I can tell you that we have been approached by European startup companies asking if we could help them to license a satellite in Germany, which was already denied by their national administration after IARU denied the coordination due to incompatibility with the amateur satelliteservice. After consulting IARU and DARC we also could not support this proposal. Finally they found an amateur satellite group of another country which gave them an alibi...

    However, an Amateur Radio Satellite is not justified or qualified by being built by amateurs, universities or organizations like AMSAT. A satellite working in the Amateur Satellite Service is clearly defined by it's purpose and usage, not who build and payed for it!! Even a commercial company is allowed to build and operate amateur radio satellites, as long as they fulfill the definition given by ITU as partly described above.. Otherwise QO-100 would not exist!

    Universities often work closely with commercial companies. You will remember that even Pacsats were sold in some form of Kit.

    Very good example actually !!

    All those PACSAT's where completely transparent and open. All modulation formats and protocols were published in public. And in fact I can't think about any other company which did it better job than SSTL in UK to include and not exclude radio amateurs!! They even involved amateurs to participate, apart from downloading camera images, they gave us a wonderful Store&Forward packet radio communication tool for world wide communication and they provide the software for free! They actively involved radio amateurs in communication and education. I personally had a lot of fun with them, analyzing the telemetry, downloading camera images etc.. In addition, later UoSAT's, like KITSAT and POSAT were using amateur and commercial frequencies completely separated from each other to conform with the rules, because they were getting more and more into the commercial business. Nowadays they do not include amateur radio anymore because of commercial business on frequencies outside of the amateur bands..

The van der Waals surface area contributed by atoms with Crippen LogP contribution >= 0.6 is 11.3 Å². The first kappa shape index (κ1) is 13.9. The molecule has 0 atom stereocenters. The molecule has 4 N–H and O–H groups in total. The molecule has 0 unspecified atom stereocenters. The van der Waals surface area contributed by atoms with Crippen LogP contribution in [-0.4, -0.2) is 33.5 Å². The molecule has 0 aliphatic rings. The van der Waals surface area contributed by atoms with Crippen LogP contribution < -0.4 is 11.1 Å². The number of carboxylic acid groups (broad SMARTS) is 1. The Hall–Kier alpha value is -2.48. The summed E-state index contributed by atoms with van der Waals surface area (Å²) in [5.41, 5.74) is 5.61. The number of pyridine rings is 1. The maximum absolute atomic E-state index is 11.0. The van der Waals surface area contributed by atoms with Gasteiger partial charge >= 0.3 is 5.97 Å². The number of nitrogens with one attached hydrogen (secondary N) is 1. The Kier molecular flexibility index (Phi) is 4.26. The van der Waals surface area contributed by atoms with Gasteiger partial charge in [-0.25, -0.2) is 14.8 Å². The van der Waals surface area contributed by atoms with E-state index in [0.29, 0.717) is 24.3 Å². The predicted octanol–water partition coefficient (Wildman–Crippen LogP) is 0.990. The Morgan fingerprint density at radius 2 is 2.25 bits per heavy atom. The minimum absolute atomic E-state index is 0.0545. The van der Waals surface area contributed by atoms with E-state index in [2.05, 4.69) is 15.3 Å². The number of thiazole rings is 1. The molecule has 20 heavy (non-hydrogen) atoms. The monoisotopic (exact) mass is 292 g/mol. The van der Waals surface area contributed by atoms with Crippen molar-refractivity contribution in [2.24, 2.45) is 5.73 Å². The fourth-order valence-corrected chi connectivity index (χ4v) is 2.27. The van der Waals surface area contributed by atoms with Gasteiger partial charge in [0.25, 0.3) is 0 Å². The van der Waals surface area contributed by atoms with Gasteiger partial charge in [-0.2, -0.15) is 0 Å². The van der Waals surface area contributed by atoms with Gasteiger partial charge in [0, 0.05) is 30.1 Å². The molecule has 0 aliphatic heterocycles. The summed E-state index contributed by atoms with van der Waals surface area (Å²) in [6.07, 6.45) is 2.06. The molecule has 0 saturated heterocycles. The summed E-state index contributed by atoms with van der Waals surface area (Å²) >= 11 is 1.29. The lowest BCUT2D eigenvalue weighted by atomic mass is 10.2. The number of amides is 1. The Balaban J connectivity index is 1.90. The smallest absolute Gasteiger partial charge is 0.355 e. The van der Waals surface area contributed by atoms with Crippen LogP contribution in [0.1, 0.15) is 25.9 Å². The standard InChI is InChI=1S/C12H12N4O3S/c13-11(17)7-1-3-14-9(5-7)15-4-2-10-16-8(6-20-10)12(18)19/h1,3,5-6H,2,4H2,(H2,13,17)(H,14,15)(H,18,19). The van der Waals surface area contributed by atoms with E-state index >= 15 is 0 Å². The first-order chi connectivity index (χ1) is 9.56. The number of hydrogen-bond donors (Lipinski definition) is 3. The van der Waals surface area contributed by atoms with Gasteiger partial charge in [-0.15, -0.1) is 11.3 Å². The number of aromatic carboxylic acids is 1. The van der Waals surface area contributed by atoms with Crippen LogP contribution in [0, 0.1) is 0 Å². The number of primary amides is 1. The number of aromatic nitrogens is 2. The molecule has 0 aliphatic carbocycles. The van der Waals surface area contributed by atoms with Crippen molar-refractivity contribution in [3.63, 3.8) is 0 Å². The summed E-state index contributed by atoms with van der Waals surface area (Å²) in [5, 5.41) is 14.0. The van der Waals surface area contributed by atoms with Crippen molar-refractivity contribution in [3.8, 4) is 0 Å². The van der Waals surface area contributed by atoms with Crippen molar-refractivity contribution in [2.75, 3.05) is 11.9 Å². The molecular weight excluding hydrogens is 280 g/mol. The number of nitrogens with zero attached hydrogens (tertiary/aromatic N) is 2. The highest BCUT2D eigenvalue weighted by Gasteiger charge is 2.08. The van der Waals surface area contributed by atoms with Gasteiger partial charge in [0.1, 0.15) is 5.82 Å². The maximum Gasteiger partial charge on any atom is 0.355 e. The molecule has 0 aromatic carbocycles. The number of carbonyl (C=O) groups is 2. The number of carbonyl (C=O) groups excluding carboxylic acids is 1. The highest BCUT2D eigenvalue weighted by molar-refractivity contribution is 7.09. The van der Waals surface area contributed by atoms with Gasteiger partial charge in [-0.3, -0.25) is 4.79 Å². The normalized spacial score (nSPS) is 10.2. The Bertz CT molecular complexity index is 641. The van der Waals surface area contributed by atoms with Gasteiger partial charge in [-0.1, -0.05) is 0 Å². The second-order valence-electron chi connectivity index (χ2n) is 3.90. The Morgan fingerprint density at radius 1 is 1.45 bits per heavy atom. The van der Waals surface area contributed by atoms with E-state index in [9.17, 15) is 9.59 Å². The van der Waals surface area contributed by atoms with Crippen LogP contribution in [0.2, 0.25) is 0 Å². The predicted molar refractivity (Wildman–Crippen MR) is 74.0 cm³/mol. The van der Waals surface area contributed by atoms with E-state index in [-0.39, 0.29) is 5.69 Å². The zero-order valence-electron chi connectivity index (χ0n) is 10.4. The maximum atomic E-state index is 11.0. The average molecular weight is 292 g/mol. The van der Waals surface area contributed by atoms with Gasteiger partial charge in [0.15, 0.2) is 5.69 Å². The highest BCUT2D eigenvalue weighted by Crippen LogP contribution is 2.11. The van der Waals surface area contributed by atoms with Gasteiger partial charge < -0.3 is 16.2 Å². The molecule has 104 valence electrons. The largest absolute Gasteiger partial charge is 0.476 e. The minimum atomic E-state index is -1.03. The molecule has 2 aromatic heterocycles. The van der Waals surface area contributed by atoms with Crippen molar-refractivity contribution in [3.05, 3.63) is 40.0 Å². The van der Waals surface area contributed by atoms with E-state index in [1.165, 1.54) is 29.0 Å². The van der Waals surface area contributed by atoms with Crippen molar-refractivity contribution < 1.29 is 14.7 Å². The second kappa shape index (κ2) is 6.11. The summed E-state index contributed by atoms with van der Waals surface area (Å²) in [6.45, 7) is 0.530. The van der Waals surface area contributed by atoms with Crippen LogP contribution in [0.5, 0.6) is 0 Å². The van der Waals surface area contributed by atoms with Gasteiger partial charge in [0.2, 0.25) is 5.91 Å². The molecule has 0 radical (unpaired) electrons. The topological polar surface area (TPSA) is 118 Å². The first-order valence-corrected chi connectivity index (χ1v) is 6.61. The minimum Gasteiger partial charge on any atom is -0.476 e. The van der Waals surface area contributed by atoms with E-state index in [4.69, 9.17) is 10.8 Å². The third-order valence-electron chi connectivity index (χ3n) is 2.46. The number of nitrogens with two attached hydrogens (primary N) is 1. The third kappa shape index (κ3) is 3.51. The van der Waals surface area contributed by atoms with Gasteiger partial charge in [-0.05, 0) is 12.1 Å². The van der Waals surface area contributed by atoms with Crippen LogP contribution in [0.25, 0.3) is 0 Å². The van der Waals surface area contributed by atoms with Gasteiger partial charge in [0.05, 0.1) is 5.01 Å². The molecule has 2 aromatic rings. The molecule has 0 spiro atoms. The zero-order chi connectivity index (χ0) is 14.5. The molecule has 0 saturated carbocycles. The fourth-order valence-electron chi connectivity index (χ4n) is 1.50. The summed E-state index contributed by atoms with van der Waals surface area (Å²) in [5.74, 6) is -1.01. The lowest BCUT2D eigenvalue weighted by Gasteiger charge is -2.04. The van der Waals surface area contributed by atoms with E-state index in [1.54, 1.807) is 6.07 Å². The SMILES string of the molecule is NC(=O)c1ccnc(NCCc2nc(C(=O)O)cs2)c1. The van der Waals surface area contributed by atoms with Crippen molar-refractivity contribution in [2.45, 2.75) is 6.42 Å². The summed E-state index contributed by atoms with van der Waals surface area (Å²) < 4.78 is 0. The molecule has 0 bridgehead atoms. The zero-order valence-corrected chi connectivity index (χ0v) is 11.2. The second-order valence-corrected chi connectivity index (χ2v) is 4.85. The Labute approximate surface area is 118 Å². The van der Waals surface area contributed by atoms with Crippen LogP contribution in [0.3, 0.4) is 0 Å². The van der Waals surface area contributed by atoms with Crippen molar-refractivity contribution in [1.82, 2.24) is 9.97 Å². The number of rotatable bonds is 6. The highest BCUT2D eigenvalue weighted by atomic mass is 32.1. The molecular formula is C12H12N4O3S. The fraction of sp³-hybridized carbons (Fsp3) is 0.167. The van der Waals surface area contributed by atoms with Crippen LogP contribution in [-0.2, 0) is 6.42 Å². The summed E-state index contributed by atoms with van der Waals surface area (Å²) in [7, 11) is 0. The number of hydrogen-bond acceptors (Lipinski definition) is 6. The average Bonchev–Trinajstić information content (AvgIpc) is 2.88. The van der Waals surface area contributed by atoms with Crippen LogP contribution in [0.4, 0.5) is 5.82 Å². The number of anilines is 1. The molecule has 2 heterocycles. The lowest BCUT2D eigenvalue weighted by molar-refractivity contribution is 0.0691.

For sure, these satellites were "demonstrators" with full participation of radio amateurs to exploit the feasibility for later commercial missions (on commercial frequencies).. Nothing against that, it's actually the purpose of amateur radio.. education and development of new technologies, which does not exclude later industrialization.

    I can't see anything of that with ION-SVC (ION mk01), built by D-Orbit. Nothing is published, nothing to learn from it, the satellite even does not identify himself.. everything in the dark.. this has nothing to do with "educational" purposed and "studies", "experimental licenses" etc.. After all, we are now dealing with legal studies, so we are learning... Hey!! - so it's in fact an educational satellite ;-)

    But as I said.. I don't want to cause more headache and ill stop here..

    Enjoy amateur radio and the satellites, have a nice weekend..

    73s Peter

    Peter Gülzow | DB2OS | AMSAT-DL member since 1983 | JO42VG

  • Sorry Dear Lucio, I don't want to cause more headache on you, keep calm.


    I want to emphasis that I would say exactly the same if it would have been a German company violating the rules, no doubt..


    73s Peter

    Hi Peter, he never had the slightest doubt about this and your good faith. I cannot say the same for other subjects who raise the red-blue pencil only when it concerns the behavior of others.

    For the rest I endorse everything you said about it and thank you for doing it.

    Let me clarify that with D-Orbit I have nothing to do except the national flag which has certainly influenced my reaction.

    For the rest, this is their answer and some further information on this mission.